What's The Difference Between Cast Iron & Wrought Iron?
Although people mistakenly call it “rod iron” or “rot iron,” the correct term is “wrought iron.” The word “wrought” comes from the verb “work”, wrought iron means “worked iron” or “forged iron”. Historically wrought iron has been worked by blacksmiths, using traditional techniques like hammers and anvils to make high-end "Decorative Wrought Ironwork."
Cast iron usually refers to grey cast iron. It tends to be brittle and hard on the surface because of its high carbon content (about 3% whereas 0.15% in wrought iron). Cast iron is made by re-melting pig iron, often along with substantial quantities of scrap iron and scrap steel. After melting is complete, the molten iron is poured into shaping molds. So once molds are ready, mass production is possible.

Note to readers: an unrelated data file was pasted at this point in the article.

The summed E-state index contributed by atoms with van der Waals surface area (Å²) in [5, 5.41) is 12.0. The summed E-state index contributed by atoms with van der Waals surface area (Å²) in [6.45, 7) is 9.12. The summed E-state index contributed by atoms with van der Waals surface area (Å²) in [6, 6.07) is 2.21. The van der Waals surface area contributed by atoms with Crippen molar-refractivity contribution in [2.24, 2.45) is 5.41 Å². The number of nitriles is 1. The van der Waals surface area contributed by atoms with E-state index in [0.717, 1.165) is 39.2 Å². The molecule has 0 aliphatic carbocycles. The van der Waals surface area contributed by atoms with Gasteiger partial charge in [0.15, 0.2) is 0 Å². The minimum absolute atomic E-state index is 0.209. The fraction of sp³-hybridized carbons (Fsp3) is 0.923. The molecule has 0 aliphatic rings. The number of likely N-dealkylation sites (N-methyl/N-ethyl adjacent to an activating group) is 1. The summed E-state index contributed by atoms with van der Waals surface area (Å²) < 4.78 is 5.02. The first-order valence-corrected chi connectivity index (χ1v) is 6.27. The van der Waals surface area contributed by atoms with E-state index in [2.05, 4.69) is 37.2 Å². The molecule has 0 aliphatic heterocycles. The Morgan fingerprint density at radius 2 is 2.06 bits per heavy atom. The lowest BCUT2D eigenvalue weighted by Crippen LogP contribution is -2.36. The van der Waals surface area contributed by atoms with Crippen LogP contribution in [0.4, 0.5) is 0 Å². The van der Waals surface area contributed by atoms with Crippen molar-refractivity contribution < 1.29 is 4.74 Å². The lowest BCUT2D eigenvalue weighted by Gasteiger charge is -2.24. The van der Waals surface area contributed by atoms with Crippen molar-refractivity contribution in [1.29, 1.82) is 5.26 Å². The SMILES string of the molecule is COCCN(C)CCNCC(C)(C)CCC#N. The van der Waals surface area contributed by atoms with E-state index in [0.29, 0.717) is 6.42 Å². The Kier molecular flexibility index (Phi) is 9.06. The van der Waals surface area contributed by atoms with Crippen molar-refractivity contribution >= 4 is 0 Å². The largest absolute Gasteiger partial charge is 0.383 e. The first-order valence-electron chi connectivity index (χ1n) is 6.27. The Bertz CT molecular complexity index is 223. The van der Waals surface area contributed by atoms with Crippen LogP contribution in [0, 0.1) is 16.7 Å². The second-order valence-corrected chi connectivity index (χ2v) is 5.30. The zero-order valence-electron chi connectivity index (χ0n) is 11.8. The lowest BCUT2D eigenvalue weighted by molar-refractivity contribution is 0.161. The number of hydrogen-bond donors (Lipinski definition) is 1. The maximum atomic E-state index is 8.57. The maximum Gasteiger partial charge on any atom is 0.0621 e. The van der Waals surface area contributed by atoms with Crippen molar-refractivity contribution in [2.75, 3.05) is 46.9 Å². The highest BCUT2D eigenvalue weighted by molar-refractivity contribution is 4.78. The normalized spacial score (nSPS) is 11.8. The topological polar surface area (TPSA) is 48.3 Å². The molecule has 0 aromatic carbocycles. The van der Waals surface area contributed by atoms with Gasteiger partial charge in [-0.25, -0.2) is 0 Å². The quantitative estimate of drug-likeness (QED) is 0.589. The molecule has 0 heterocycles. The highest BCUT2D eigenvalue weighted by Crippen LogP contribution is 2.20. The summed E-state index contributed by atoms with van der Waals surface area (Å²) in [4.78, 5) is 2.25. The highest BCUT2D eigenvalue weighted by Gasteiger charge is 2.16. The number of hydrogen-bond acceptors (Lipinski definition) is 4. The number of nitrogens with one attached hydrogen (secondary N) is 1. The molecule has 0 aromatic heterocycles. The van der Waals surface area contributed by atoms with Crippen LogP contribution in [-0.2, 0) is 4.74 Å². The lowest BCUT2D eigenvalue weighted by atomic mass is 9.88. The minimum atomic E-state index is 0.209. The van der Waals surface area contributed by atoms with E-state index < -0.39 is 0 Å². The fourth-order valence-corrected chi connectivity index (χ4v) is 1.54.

The difference in quality and value is enormous although there is no visible difference to the naked eyes. Wrought iron is soft to forge or bend or weld, whereas cast iron is not. Cast iron is more fragile and easy to break, whereas wrought iron will bend rather than break. Additionally, wrought iron can be welded and galvanized very easily, whereas cast iron cannot.
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For all the custom ironwork your home needs, Cast Iron Elegance is the only call you need to make:
- We have over 17 years of experience in iron repair, fabrication and installation
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- Emergency services available